So, you only have one day to discover Palma’s treasures? The Mallorcan capital possesses a magnetism that you’ll be unable to resist. 24 hours are just enough to see a glimpse of its numerous charms, but you’ll want to start planning a return trip to take in all the wonderful things you’ll be obliged to miss due to the lack of time.
The morning is the ideal time to wander around Palma’s old town, where you’ll find a wealth of culture and architecture at every turn. We recommend you take a good look at the huge amount of manor houses and modernist structures that occupy the cobbled streets of the old town. The Cathedral (‘La Seu’ to the Mallorcan people) is, without doubt, the jewel in the crown and it will surprise you wherever you look. This gothic temple is considered one of the most spectacular in the world, due to its unique situation overlooking the sea (its silhouette is reflected in the lake at Parc de la Mar) and because of its size and interior light, with a spectacular rose window measuring 11 metres in diameter (the largest in the gothic era).
At the foot of the Cathedral, you can still see part of the medieval city walls that protected the city and where the architect Elías Torres ordered the construction of an open-air theatre: Ses Voltes, today a public space. If the Cathedral defines the Palma skyline, the Palacio de la Almudaina, one of the Royal Family’s residences, is also a stand-out feature on any postcard. Located next to ‘La Seu’, and dating from Roman times, the palace is notable for its architecture and functionality. Inside, you can see the Courtyards of Arms, a gothic chapel, the Arabic baths, etc., and there are privileged views over the bay of Palma. Extending below the Palacio de la Almudaina are the Jardines de S’Hort del Rei, a gift to the senses that you shouldn’t miss. This carefully managed green space, with wonderful fountains, invites you to take a rest and enjoy the peace.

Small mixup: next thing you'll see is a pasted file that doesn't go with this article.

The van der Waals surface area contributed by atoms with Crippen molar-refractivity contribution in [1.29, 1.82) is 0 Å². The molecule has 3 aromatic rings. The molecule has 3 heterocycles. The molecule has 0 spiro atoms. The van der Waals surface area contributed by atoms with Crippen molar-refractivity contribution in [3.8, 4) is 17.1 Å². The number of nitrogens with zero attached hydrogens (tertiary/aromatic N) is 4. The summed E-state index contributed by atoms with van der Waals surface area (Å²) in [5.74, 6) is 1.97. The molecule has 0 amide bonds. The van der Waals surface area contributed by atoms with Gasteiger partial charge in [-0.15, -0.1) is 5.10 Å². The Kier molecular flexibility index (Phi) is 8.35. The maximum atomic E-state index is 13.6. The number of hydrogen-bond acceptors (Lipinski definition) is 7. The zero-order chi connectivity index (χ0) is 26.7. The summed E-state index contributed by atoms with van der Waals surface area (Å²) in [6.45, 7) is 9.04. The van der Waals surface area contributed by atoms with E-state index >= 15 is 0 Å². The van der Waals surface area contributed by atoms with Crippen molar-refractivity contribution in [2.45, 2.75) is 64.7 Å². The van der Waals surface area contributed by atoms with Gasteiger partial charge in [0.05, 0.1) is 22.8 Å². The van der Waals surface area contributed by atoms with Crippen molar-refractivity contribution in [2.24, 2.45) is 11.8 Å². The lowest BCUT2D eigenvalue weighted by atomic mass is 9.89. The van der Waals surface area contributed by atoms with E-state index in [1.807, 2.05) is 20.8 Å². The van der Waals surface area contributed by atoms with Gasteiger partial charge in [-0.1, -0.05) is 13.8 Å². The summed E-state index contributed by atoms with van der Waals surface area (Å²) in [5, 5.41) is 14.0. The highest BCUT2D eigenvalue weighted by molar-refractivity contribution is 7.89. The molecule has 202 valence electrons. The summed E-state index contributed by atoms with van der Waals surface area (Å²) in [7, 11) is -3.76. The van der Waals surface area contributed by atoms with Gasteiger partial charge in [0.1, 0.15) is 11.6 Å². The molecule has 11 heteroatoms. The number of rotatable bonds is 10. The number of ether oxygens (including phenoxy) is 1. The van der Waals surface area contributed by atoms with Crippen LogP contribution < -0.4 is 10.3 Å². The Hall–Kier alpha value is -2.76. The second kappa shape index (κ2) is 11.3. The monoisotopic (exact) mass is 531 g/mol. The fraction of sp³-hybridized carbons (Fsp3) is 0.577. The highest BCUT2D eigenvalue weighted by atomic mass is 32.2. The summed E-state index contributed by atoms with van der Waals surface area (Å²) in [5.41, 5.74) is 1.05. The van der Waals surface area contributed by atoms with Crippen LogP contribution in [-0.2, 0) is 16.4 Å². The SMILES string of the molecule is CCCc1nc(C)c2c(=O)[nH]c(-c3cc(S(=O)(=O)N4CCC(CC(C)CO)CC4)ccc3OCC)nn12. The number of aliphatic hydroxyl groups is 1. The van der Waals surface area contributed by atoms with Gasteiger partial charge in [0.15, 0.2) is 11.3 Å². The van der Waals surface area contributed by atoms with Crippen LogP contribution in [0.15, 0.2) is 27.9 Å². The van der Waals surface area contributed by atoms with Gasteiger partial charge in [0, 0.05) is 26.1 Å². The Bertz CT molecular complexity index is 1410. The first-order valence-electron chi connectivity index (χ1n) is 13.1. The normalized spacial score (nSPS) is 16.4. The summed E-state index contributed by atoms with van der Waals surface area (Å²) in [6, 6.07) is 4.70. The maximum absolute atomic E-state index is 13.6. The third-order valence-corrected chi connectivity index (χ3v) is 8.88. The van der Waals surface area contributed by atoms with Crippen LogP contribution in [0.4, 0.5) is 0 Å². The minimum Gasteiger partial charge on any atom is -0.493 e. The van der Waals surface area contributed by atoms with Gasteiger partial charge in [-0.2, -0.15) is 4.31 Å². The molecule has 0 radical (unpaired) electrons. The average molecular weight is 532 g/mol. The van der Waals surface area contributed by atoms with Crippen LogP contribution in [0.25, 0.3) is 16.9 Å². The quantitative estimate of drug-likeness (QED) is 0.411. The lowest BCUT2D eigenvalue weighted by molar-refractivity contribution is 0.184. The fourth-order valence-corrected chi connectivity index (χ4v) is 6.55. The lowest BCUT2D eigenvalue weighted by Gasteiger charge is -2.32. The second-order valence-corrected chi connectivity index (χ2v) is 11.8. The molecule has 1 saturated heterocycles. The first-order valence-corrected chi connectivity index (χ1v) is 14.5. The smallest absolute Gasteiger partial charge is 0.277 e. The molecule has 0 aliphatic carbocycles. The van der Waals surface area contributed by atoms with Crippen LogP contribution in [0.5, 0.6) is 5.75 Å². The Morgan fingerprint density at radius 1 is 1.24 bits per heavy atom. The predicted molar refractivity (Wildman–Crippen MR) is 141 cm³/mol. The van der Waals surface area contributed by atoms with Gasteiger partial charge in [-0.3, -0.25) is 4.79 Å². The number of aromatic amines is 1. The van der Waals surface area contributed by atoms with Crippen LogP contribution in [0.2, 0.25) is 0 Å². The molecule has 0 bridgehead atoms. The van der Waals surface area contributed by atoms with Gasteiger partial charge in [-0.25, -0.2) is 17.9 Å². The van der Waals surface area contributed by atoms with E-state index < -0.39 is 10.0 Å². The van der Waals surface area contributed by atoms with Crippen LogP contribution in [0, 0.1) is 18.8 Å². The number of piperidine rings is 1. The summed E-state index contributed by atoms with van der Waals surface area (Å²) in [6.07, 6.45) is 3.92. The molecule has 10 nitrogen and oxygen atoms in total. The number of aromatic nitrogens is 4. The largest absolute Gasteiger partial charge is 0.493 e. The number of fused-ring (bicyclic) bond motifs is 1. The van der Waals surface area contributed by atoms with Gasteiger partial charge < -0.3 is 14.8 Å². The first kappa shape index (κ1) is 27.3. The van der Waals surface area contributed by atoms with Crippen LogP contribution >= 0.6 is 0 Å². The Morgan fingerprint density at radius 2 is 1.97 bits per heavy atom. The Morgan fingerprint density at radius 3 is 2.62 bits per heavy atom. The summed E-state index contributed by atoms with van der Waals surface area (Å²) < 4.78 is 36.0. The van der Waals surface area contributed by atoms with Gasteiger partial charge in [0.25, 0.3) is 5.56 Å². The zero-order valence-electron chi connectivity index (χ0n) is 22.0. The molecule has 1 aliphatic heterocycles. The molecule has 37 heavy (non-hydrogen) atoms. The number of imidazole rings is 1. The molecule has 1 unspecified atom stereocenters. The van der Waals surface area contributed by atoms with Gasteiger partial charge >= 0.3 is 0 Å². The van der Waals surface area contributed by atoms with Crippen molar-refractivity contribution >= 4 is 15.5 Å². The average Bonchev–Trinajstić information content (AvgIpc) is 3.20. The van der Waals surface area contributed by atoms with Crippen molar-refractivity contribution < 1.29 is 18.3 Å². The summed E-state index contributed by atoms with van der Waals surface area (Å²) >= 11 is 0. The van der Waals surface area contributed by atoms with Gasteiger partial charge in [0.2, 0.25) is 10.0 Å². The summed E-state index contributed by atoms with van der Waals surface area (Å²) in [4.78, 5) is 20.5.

Although time is ticking, you still have half a day to appreciate the riches of Palma. If you’re hungry, the Santa Catalina market, close to La Lonja and the neighbourhood that shares its name, is a great place to grab a snack in a Cosmopolitan ambience without renouncing the authenticity of the stalls that have been selling fresh fish, spices, fruit, and vegetables, for many years. Apart from the Santa Catalina market, there are many emblematic venues such as Can Joan de s’Aigo, where you can sample the best ‘ensaïmadas’ in the capital.
After lunch, you’ll probably be feeling energised and up to a walk to Es Baluard Museo de Arte Contemporáneo de Palma, situated in Plaza Porta de Santa Catalina. Inside, there is a permanent collection of works by artists and movements that range from the 19th century to the current day, alongside temporary exhibitions. Outside provides an unbeatable spot from which to admire a beautiful panoramic view of the city.
If you want to get even more out of the day, we suggest you go up to see the Castillo de Bellver before the sun goes down. Built for defensive purposes, this is the only circular gothic castle in the country, and it’s considered Palma’s balcony. The castle is home to the Museo de Historia de la Ciudad and there is a fabulous patio used for cultural events and special occasions.
When night falls, before the day is over, at Mercat 1930, on the seafront, you can try some traditional culinary delicacies or some stunningly innovative dishes. If you consider yourself a true foodie, the dishes proposed by Michelin-starred Adrián Quetglas, Andreu Genestra, or Santi Taura, at their restaurants in the city centre, will be sure to delight your palate.